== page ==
A new approach to handling agitation, aggression and other unwanted behaviors by people with dementia may help reduce the use of antipsychotics and other psychiatric drugs in this population, potentially making life easier for them and their caregivers, according to experts.
Publishing their recommendations under the acronym of DICE, a team of specialists in geriatric mental health from the University of Michigan, Ann Arbor, and Johns Hopkins University, Baltimore, hopes to spark better teamwork among those who care for dementia patients at home, in residential facilities and in hospitals and clinics.
The Centers for Medicare & Medicaid Services has made the DICE approach an official part of its toolkit for reducing the use of antipsychotic drugs and other mental health medications in people with dementia, according to a U-M news release.
Although these drugs may help some patients, many non-medication approaches could also help reduce neuropsychiatric symptoms of dementia. But emphasizing those approaches will take teamwork and communication, the study authors wrote in the April issue of the Journal of the American Geriatrics Society.
Most people with Alzheimers disease and other memory-affecting conditions also get aggressive, agitated, depressed, anxious or delusional from time to time, said senior author Helen C. Kales, MD, head of the U-M Program for Positive Aging and Geriatric Psychiatry at the University of Michigan Health System and investigator at the VA Center for Clinical Management Research. They might have hallucinations or lose inhibitions.
Kales and her colleagues Laura N. Gitlin, PhD, and Constantine G. Lyketsos, MD, from Johns Hopkins University, authored the new paper on behalf of the Detroit Expert Panel on the Assessment and Management of the Neuropsychiatric Symptoms of Dementia, which developed the DICE approach.
Briefly described, the components are:
D: Describe Asking the caregiver, and the patient if possible, to describe the who, what, when and where of situations where problem behaviors occur and the physical and social context for them. Caregivers could take notes about the situations that led to behavior issues, to share with health professionals during visits.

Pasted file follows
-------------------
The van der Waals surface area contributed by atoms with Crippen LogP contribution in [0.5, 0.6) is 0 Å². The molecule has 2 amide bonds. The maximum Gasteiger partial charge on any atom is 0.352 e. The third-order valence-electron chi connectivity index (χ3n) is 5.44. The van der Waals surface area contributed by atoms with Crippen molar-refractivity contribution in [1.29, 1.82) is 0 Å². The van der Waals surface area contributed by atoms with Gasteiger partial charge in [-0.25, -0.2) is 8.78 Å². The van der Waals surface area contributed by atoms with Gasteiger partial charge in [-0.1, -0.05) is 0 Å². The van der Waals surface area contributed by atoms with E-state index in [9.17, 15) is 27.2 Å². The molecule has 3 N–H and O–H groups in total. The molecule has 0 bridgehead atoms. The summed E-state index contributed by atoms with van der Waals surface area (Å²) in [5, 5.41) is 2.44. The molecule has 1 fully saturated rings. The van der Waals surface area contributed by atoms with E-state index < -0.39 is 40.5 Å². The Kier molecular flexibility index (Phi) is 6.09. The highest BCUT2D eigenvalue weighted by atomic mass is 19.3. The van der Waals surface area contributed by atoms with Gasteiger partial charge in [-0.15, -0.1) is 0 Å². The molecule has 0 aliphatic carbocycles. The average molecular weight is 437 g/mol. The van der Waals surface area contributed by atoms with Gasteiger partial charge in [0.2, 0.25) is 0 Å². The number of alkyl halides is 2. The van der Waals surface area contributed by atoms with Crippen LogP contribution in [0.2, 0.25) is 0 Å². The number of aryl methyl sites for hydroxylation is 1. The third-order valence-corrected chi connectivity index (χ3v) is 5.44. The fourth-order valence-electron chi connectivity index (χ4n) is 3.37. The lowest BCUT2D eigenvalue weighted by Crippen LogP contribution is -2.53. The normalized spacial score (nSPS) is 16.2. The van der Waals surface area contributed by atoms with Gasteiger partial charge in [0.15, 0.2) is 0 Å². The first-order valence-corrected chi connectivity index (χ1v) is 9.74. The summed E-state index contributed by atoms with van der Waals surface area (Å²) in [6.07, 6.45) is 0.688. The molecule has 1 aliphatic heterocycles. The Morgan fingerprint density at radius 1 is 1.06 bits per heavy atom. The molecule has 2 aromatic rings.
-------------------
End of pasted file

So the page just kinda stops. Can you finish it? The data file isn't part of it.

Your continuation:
I: Investigate Having the health provider look into all the aspects of the patients health, dementia symptoms, current medications and sleep habits that might be combining with physical, social and caregiver-related factors to produce the behavior.
C: Create Working together, the patients caregiver and health providers develop a plan to prevent and respond to behavioral issues in the patient, including everything from changing the patients activities and environment to educating and supporting the caregiver.
E: Evaluate Giving the provider responsibility for assessing how well the plan is being followed and how its working, or what might need to be changed.
The authors say physicians should prescribe psychotropic drugs only after they and the patient and caregiver have made significant efforts to change the patients behavior through environmental modifications and other interventions, with three exceptions related to severe depression, psychosis or aggression that present risk to the patient or others.
Health providers who care for dementia patients should familiarize themselves with the DICE approach, as should the spouses, adult children and others who care for dementia patients at home.
Innovative approaches are needed to support and train the frontline providers for the burgeoning older population with behavioral symptoms of dementia, Kales, a professor in the U-M Medical Schools Department of Psychiatry and member of the U-M Institute for Healthcare Policy & Innovation, said in the news release. We believe that the DICE approach offers clinicians an evidence-informed, structured clinical reasoning process that can be integrated into diverse practice settings.
Study abstract: http://onlinelibrary.wiley.com/doi/10.1111/jgs.12730/abstract